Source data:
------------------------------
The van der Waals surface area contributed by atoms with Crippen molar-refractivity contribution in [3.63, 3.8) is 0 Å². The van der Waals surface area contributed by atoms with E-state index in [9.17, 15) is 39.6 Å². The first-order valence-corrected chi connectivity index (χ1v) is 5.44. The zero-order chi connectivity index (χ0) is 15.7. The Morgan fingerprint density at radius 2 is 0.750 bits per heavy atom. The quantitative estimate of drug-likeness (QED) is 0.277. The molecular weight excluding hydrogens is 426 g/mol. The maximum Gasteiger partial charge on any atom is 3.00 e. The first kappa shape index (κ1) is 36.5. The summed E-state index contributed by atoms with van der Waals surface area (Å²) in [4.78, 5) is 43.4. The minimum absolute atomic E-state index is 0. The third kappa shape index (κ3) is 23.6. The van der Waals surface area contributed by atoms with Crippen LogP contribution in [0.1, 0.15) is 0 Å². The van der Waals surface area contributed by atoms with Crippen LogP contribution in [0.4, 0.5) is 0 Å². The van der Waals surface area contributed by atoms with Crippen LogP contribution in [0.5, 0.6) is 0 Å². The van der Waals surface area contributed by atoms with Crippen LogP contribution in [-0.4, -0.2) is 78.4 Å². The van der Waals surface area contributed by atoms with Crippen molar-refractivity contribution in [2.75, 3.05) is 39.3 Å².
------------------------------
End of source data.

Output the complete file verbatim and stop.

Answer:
The van der Waals surface area contributed by atoms with Crippen molar-refractivity contribution in [3.63, 3.8) is 0 Å². The van der Waals surface area contributed by atoms with E-state index in [9.17, 15) is 39.6 Å². The first-order valence-corrected chi connectivity index (χ1v) is 5.44. The zero-order chi connectivity index (χ0) is 15.7. The Morgan fingerprint density at radius 2 is 0.750 bits per heavy atom. The quantitative estimate of drug-likeness (QED) is 0.277. The molecular weight excluding hydrogens is 426 g/mol. The maximum Gasteiger partial charge on any atom is 3.00 e. The first kappa shape index (κ1) is 36.5. The summed E-state index contributed by atoms with van der Waals surface area (Å²) in [4.78, 5) is 43.4. The minimum absolute atomic E-state index is 0. The third kappa shape index (κ3) is 23.6. The van der Waals surface area contributed by atoms with Crippen LogP contribution in [0.1, 0.15) is 0 Å². The van der Waals surface area contributed by atoms with Crippen LogP contribution in [0.4, 0.5) is 0 Å². The van der Waals surface area contributed by atoms with Crippen LogP contribution in [0.5, 0.6) is 0 Å². The van der Waals surface area contributed by atoms with Crippen LogP contribution in [-0.4, -0.2) is 78.4 Å². The van der Waals surface area contributed by atoms with Crippen molar-refractivity contribution in [2.75, 3.05) is 39.3 Å².